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Farming System Evolution and Adaptive Capacity: Insights for Adaptation Support
AbstractStudies of climate impacts on agriculture and adaptation often provide current or future assessments, ignoring the historical contexts farming systems are situated within. We investigate how historical trends have influenced farming system adaptive capacity in Uganda using data from household surveys, semi-structured interviews, focus-group discussions and observations. By comparing two farming systems, we note three major findings: (1) similar trends in farming system evolution have had differential impacts on the diversity of farming systems; (2) trends have contributed to the erosion of informal social and cultural institutions and an increasing dependence on formal institutions; and (3) trade-offs between components of adaptive capacity are made at the farm-scale, thus influencing farming system adaptive capacity. To identify the actual impacts of future climate change and variability, it is important to recognize the dynamic nature of adaptation. In practice, areas identified for further adaptation support include: shift away from one-size-fits-all approach the identification and integration of appropriate modern farming method; a greater focus on building inclusive formal and informal institutions; and a more nuanced understanding regarding the roles and decision-making processes of influential, but external, actors. More research is needed to understand farm-scale trade-offs and the resulting impacts across spatial and temporal scales.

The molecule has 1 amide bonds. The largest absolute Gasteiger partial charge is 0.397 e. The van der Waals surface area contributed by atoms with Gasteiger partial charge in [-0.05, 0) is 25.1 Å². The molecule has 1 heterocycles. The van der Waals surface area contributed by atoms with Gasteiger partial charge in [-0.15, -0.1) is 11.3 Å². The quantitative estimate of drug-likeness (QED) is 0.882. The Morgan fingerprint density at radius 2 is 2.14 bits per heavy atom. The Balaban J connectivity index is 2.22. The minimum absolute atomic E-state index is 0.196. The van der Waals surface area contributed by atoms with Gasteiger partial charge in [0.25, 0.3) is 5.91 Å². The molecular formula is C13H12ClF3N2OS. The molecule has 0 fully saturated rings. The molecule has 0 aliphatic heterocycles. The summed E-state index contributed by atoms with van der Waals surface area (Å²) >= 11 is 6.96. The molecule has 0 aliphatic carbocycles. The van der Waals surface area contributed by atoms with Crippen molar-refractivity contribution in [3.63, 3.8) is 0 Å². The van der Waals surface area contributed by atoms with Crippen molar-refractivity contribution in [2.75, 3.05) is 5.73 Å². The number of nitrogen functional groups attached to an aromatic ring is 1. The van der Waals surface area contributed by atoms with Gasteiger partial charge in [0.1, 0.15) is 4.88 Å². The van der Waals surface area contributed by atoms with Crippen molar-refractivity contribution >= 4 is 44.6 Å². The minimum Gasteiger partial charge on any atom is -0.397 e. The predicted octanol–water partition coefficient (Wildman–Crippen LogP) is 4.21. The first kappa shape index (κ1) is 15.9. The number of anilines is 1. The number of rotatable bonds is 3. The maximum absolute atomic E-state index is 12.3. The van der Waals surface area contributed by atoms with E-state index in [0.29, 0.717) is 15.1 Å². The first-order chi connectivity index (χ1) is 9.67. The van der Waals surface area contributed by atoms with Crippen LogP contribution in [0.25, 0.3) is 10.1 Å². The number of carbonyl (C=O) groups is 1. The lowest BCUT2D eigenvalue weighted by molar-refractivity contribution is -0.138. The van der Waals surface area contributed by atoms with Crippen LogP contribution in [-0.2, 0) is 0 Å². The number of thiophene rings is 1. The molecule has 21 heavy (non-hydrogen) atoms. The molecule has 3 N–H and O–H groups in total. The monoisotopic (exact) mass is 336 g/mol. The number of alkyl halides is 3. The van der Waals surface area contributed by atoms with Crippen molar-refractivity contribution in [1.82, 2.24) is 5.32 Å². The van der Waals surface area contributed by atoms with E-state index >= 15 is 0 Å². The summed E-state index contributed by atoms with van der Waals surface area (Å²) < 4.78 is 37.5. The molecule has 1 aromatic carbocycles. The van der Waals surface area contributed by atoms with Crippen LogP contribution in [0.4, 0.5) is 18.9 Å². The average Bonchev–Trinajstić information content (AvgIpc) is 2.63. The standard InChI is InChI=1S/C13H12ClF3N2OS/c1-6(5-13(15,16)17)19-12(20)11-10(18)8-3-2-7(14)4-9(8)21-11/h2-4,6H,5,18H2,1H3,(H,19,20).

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Dixon, J.L.; Stringer, L.C.; Challinor, A.J. Farming System Evolution and Adaptive Capacity: Insights for Adaptation Support. Resources 2014, 3, 182-214.View more citation formats
Dixon JL, Stringer LC, Challinor AJ. Farming System Evolution and Adaptive Capacity: Insights for Adaptation Support. Resources. 2014; 3(1):182-214.Chicago/Turabian Style
Dixon, Jami L.; Stringer, Lindsay C.; Challinor, Andrew J. 2014. "Farming System Evolution and Adaptive Capacity: Insights for Adaptation Support." Resources 3, no. 1: 182-214.